Google has billed its Chrome operating system as a security breakthrough that's largely immune to the threats that have plagued traditional computers for decades. With almost nothing stored on its hard drive and no native applications, there's no sensitive data that can pilfered and it can't be commandeered when attackers exploit common software vulnerabilities.
But according to two researchers who spent the past few months analyzing the Chrome-powered Cr-48 beta released in December, the browser-based OS is vulnerable to many of the same serious attacks that afflict people surfing websites. As a result, users remain susceptible to exploits that can intercept email, documents, and passwords stored on centralized servers, many of which are maintained by Google.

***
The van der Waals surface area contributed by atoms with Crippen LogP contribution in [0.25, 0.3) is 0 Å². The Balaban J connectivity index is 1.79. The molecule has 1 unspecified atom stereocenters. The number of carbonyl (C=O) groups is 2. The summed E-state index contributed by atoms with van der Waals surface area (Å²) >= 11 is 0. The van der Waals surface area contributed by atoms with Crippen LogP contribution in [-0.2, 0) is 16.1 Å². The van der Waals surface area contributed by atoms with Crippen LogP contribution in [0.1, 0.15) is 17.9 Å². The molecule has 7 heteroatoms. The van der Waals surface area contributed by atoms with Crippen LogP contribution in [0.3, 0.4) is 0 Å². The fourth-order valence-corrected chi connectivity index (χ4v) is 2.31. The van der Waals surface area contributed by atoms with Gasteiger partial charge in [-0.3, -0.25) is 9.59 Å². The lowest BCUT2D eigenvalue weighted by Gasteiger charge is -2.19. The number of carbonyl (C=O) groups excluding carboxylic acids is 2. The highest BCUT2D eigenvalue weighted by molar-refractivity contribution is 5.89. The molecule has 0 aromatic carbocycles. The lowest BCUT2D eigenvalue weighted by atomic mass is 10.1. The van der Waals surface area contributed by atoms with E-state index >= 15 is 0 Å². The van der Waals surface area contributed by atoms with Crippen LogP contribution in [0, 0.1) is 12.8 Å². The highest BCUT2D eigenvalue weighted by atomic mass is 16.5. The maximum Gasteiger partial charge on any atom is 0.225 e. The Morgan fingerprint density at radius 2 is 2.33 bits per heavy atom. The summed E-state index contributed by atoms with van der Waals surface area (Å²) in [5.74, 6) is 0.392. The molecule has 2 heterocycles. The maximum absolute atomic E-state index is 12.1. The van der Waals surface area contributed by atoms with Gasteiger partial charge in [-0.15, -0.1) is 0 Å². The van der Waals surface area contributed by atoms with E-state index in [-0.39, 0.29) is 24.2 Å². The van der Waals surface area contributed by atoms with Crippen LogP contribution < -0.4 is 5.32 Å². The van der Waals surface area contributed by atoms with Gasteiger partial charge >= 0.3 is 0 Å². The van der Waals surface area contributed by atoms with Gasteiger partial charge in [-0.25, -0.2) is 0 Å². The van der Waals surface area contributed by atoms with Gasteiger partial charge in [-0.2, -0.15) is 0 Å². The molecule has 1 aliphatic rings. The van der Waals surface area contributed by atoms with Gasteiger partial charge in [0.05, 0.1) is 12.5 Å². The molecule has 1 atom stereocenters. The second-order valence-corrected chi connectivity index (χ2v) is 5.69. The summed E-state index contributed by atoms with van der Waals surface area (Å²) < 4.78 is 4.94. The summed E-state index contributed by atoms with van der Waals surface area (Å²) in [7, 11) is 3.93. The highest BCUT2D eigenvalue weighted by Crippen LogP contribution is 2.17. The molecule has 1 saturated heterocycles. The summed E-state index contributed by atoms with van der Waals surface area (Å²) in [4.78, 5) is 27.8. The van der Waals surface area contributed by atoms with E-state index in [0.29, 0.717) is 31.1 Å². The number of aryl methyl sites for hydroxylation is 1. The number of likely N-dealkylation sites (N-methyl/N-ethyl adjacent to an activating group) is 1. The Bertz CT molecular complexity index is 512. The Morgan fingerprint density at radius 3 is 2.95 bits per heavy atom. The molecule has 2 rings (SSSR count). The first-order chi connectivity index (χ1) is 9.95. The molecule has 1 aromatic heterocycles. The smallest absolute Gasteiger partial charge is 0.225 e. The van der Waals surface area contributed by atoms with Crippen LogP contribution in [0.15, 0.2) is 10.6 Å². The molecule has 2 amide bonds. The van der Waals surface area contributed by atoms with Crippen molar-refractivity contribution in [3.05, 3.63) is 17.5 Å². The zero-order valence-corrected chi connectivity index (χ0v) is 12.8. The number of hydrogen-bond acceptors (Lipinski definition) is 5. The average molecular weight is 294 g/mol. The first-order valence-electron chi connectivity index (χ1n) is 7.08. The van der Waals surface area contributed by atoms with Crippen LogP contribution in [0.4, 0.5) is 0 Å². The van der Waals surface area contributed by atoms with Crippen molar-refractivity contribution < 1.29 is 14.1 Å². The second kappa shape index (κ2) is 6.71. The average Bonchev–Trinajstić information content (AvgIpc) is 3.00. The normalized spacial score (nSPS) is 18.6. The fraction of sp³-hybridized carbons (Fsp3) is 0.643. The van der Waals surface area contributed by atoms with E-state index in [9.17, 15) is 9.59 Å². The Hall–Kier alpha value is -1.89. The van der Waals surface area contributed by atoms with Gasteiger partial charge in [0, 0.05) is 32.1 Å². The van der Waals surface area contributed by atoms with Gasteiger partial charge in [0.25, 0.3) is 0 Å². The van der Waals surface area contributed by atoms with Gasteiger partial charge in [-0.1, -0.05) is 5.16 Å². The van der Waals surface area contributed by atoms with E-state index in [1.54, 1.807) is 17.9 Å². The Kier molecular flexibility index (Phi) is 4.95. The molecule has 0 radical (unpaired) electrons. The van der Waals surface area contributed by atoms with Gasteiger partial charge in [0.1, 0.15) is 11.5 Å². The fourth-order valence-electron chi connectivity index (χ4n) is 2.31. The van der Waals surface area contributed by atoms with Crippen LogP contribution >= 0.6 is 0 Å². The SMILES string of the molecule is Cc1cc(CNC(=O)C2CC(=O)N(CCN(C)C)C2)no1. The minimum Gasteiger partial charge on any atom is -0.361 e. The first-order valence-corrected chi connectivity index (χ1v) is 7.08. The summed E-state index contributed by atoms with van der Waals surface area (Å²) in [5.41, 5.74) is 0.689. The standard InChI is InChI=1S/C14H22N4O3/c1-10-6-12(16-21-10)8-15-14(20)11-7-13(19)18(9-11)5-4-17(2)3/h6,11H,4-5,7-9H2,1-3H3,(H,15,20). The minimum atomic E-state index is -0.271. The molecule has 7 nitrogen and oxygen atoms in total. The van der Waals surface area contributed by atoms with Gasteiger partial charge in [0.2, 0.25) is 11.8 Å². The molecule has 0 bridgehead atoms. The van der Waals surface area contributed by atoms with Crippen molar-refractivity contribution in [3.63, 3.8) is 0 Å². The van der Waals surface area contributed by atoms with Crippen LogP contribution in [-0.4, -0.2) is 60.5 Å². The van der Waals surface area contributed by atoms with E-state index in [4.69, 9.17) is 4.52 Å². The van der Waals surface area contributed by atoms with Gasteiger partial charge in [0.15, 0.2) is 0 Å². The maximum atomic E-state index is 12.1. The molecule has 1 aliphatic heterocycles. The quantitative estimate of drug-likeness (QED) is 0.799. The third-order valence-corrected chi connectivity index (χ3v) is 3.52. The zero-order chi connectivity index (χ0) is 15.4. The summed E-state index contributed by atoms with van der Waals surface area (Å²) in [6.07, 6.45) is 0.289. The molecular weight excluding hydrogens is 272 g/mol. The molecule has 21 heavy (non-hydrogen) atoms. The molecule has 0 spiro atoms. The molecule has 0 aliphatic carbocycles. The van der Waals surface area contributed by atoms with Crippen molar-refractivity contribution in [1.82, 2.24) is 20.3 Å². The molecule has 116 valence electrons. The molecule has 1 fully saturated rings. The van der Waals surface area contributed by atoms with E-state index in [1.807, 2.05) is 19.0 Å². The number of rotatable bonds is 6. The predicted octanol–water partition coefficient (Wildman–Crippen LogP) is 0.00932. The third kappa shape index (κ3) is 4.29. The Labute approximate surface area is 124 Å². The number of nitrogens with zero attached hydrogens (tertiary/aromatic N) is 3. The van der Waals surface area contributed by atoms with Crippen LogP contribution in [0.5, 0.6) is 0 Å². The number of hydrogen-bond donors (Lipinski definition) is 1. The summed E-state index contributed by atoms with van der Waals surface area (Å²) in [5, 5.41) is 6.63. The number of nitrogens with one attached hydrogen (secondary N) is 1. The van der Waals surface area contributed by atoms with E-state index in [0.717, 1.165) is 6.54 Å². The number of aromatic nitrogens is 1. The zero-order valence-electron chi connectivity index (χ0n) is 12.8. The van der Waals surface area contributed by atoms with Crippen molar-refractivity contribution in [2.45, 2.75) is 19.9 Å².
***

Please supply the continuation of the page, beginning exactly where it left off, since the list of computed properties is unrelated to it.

“Even though they put these awesome security protections in place, we're just moving the security problems to the cloud now,” Matt Johansen, a researcher with WhiteHat Security, told The Register. “We're moving the software security problem that we've been dealing with forever to the cloud. They're doing a lot of things right, but it's not the end all and be all for security.”
Virtually all of the threats identified by Johansen and his WhiteHat colleague Kyle Osborn stem from Chrome's reliance on extensions, which are essentially web-based applications. A fair number of the extensions they analyzed contain XSS, or cross-site scripting, bugs, which have the potential to inject malicious code and content into a visitor's browser and in some cases steal credentials used to authenticate user accounts.